”Being able to stand out among the crowd in this landscape requires us to be a little more creative and strategic, and that’s a challenge I enjoy.
I love the flexibility that the California market has with their packaging. Having the ability to use inserts, multiple colours, reverse type, embossing, die cuts so you can see the product inside, or even photos and patterns would really help better align our packaging with our brands and help improve the consumer experience.
In your observation, what marketing techniques or channels have been most effective for cannabis companies looking to connect with consumers?
Instagram has proven to be a very effective channel, allowing us to easily engage with both consumers and retailers, while keeping them informed on upcoming products. I believe Budtender engagement is also important. Budtenders are a gateway to your brand, and a crucial part of the consumer buying decision. Building a strong relationship with Budtenders by educating them on your products and being accessible and transparent with them, is a must in my opinion.
”If you’re working with a smaller marketing budget, you may need to find more creative and cost-effective ways to reach consumers and generate buzz.
I’ve tried to do this through innovation. By obsessively trying to understand our target consumers and delivering on what they desire, we can occasionally separate ourselves from the crowd and get people talking at the same time. Internally I pushed for glass jars for BLKMKT back in 2017, before there was one on the market. My desire to add the Terpene breakdown to our packaging is another example. It wasn’t a marketing ploy, it was the result of listening and understanding that cannabis connoisseurs cared about this, and non-connoisseurs will as well soon. This implementation showed consumers that we’re listening and that we care, and garnered an industry-wide reaction across multiple channels without a single dollar spent.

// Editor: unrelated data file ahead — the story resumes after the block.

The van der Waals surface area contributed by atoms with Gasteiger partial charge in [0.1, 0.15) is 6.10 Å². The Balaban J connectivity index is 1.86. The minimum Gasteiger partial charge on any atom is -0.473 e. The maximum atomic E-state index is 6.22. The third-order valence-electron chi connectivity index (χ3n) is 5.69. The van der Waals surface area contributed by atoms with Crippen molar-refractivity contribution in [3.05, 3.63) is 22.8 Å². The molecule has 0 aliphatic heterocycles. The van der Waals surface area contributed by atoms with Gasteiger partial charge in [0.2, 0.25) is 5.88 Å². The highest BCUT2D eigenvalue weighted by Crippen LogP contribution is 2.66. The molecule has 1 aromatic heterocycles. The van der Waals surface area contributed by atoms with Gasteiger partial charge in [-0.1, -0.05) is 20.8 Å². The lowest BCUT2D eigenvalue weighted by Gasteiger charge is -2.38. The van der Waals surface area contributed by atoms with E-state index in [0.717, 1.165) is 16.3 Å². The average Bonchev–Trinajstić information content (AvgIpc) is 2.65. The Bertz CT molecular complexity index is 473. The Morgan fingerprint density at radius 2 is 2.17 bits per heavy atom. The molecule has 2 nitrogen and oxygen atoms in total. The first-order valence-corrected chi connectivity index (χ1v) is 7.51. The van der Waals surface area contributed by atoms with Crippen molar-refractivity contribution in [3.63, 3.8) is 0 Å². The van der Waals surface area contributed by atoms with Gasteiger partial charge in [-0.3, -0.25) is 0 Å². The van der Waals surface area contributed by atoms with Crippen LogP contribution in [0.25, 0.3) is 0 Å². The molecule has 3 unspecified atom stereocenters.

Are there any other Trailblazers in the cannabis industry that you follow?
My schedule leaves me little time to actively follow, but a few names that quickly come to mind are Josh Lyon, and his creative direction with HIKU and Tokyo Smoke. Mimi Lam of Superette, John Fowler, and the brand movement that 7acres initially created in Ontario. Matthew O’Brien is doing an incredible job fostering discussion, as does Shahbaaz Kara-Virani while also doing a phenomenal job at bringing people together.
What is one tip or piece of advice you would give to marketers looking to enter the cannabis industry?
If I had to offer only one tip, it would be to align yourself with a company that truly understands the importance of producing a quality product. When you look at many CPG companies, great marketing, packaging, and strategic pricing can often help offset a mediocre or uninspired product. Cannabis is different. You can develop a beautiful brand, thoughtful ad campaigns with stunning visuals and million-dollar ad buys, with enough swag to outfit every budtender in Canada… but if your product is subpar, it’ll be difficult to retain consumers.
Don’t get me wrong, a compelling brand and marketing is critical, especially in this environment which is quickly becoming more competitive, with brands consistently improving their product quality and offering. But if you want to be around for the long term, you need to first be able to give consumers what they truly want – a quality product, preferably at a reasonable price.
A big thank you to Adil for participating as this week’s Trailblazer! Stay tuned for another interview with a cannabis marketing Trailblazer next Thursday in the ADCANN blog.
Interested in working with one of these talented cannabis marketers? Check out our Agency Directory for a list of all the agencies that specialize in working with cannabis companies.